The truth has finally been spoken at last—that poetry is an essential industry. The story, as it comes to us—by hearsay evidence which we can not vouch for—runs thus: Mr. Conrad Aiken, being included in the recent military registration somewhere in Boston or near it, showed his undeniable fighting spirit by fighting for his art—he demanded fourth-class registration not on the usual easy terms (for he might have claimed exemption because of having a family to support) but on the ground that he was a poet and that poetry is an essential industry. The claim, being novel, was referred to Washington, and by some ultimate Solomon, there sitting in judgement, was sustained, being affirmed and decreed and locked and bolted under all the sacred seals of law.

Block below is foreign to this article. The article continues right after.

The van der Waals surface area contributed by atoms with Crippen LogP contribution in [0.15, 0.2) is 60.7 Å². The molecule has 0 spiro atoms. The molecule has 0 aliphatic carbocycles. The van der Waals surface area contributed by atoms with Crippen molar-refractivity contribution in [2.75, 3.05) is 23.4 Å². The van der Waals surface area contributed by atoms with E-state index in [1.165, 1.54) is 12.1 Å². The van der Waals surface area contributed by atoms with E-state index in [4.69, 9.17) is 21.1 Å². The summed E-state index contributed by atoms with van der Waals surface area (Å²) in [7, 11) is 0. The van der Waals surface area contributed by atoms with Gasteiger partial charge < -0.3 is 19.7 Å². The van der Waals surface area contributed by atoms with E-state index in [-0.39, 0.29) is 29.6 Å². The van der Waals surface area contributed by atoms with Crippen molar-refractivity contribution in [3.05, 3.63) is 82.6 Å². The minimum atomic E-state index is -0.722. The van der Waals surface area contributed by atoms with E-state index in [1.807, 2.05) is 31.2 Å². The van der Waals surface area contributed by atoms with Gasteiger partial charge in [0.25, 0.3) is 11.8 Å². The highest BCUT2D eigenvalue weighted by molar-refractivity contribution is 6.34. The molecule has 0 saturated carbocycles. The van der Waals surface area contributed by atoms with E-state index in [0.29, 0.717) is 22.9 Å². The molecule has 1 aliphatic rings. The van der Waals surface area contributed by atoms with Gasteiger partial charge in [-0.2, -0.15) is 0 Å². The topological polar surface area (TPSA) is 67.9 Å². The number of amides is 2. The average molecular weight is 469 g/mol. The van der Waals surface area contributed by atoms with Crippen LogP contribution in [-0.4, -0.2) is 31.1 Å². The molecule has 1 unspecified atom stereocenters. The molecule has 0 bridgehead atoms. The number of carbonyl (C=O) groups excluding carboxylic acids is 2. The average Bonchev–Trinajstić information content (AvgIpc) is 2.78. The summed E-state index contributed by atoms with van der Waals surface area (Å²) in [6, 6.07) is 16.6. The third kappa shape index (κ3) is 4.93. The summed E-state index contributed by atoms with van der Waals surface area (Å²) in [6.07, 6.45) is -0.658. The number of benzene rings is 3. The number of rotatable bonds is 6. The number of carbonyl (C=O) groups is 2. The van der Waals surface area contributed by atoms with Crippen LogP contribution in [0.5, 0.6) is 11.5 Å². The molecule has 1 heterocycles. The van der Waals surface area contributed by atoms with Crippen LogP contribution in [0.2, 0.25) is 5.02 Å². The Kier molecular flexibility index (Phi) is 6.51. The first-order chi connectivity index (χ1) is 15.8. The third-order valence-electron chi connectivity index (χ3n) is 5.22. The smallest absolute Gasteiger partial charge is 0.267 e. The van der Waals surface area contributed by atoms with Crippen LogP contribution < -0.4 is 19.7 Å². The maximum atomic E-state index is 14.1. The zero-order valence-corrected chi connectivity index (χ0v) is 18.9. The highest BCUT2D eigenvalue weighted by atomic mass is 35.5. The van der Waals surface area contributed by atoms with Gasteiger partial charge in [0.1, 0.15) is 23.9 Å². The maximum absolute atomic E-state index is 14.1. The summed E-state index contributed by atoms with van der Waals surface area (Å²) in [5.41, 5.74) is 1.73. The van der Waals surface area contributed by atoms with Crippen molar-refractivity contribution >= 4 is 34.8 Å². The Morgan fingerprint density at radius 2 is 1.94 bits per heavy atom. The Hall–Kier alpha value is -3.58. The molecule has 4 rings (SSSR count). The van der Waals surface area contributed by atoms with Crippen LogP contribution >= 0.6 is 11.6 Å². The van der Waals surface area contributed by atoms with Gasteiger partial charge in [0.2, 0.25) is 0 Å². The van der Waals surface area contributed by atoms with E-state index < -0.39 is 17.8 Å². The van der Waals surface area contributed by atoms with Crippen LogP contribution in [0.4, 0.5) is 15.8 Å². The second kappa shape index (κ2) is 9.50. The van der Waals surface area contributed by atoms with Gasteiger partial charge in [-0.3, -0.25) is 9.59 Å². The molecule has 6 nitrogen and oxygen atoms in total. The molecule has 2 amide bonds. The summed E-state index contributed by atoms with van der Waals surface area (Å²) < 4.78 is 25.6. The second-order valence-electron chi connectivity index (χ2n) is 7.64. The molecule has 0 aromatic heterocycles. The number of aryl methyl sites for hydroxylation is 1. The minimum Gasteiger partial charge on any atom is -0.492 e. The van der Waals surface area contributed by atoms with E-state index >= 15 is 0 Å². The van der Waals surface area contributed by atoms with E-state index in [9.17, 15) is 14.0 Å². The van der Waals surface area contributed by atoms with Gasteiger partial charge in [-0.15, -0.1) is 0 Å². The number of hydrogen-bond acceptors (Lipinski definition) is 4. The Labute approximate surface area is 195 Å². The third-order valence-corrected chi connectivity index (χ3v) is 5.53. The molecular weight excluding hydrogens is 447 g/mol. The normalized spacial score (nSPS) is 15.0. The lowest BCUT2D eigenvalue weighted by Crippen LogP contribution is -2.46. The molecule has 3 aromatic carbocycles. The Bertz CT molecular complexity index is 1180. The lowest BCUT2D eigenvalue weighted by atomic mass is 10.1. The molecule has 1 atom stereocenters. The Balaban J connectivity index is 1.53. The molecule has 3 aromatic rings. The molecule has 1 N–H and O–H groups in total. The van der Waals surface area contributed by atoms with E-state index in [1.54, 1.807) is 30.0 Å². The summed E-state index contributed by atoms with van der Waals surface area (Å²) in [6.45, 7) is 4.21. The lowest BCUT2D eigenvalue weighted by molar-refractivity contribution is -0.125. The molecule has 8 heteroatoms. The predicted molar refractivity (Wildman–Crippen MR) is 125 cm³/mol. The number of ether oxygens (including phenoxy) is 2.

—Harriet Monroe, Poetry magazine, 1918

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